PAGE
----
Need advice on not becoming a burden

Title says it all...as time goes by I see myself less and less as the protector and more and more like the one needing protection. I have seen AD cases where the patient is so bad it nearly kills the caregiver. In some ways it would almost be easier if the caregiver were not someone you knew and cared for. It would certainly make this part alot easier.

Now I don't even know how many (if any) of the issues coming up are avoidable....all I do know if, my caregiver who is also my wife doesn't need MORE heaped on her narrow shoulders and so if there is any way I can lessen the burden being involuntarily placed upon her, I will do it. I just don't know how.

So for caregivers who have been through the looking glass before, any tips that a patient could take to heart and make life better for everyone?

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  • Good Morning Jeff. I don't think we have been introduced. My name is Jill and my mother has Alzheimer's. I am her go to person/caregiver. . She is always so worried that she is a burden and that she is doing this to me. I can tell you Jeff that she is NEVER a burden. Even on her worst days of neediness and emotional breakdowns. When you see someone you love so much struggling with this disease all you want to do is make sure they are as comfortable as they can be emotionally and physically. I did reach a point recently where I realized she needed more help then I could give and I moved her to a fabulous Alzheimer's community. I have watched her thrive since the move 4 months ago. It's amazing.

    As difficult as times had gotten as caregiver, I have to tell you that I NEVER felt like mom was a burden. It hurts so much watching your loved one struggle as the disease progresses.

    There comes a time fore some caregiver children and spouses that we need to ask for help. Not because we love them any less but because we realize it's healthier emotionally and physically for both of us to have someone to lean on so we can be well rested and recharged to continue this journey together.

    When you love someone so much, Burden is never a word that comes to mind. Try and surrender that word from your vocabulary.

    I follow you and Randy because you have given me so much insight. I cannot thank you enough for sharing this most intimate and painful journey with us followers

    Sending love and strength

    🙏🏻Namaste

    May the light in me honor the beautiful light in you❤️

  • If long term care services (24x7) is an option for you, that could preempt placing an overwhelming burden on your wife.

  • Obviously the plan would be put in place at a later date...

  • Hi Jeff, I'm Pat. My hubby has the onset of Alzheimer's. He knows he has dementia but not the Alzheimer's part. I don't want him worried any more than he already is, so haven't told him. Anyway, we are both going through new changes in our lives and although I am now handling everything - he can't do much of anything with his hands/mind that he used to do. Whatever it takes, Jeff, I will be there and he is more important to me than the illness. I am glad to have him with me - I take my marriage vows seriously. He has been there for me during our marriage, as I would guess you were for your wife!. He doesn't want to be a burden - he has told me so - he always wanted to take care of me but he cannot any more. That's okay. It's a struggle for both of us. I would rather take care of him any day - no matter what the struggle - than to not have him around. Thanks for listening.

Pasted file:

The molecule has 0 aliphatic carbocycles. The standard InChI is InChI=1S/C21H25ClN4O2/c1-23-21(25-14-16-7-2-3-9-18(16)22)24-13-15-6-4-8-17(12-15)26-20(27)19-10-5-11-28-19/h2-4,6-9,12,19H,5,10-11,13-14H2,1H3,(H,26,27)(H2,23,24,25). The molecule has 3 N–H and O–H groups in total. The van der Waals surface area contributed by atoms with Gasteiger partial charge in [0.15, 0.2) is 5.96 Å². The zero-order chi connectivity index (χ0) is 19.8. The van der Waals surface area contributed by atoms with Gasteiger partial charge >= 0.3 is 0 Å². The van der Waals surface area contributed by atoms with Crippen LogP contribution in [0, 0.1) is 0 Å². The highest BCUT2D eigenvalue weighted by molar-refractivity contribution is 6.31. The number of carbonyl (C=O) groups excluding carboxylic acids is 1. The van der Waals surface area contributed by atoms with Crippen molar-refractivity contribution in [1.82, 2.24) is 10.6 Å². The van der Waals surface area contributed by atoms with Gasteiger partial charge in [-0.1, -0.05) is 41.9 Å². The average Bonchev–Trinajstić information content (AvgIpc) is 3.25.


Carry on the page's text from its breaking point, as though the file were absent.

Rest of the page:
• Hey Pat; I am glad if anything I wrote was of help. As someone not in full control of the faculties I am always hesitant to question the decisions of others. I am normally too busy questioning my own. However I don't think I could sleep after reading what you wrote, specifically about not telling your husband the diagnosis. This isn't a moral judgment thing; thats for purer souls than mine will ever be. I don't know how your husband was before but I know for a fact that during the time when I knew I had some kind of brain problem but no idea what was WAY worse than when I finally found out I had Lewy Body Dementia (and associated expiration date).

    Its like once I knew, once I could put a name to my foe, I felt I had something fight back against, even if only to hate. When the diagnosis was nebulous, it left me wondering and worrying about a hundred possibilities, few of them pleasant. Once I knew, I could stop wasting time fighting against the wrong or imaginary enemies and focus on dealing with my Lewy Bodies. Believe it or not, life is way better now, all things considered. Less stress, less worry, and with both of those comes actually a kind of lessening of the dementia, because (this is proven, don't take my word) that as the MCI gets worse, more stress (even what a normal would not consider stress), etc makes the fogginess several times worse. Remove that stress and the fog lessens and sometimes clears. Recognizing that we work to keep the place stress-free, we are both comfortable with whats coming and thats allowing us to make the absolute most of of the dwindling time we have as two thinking people.

    It may be different for others but for me, not knowing would be that special kind of hell you reserve for the worst of enemies.

    My two cents.

    Jeff

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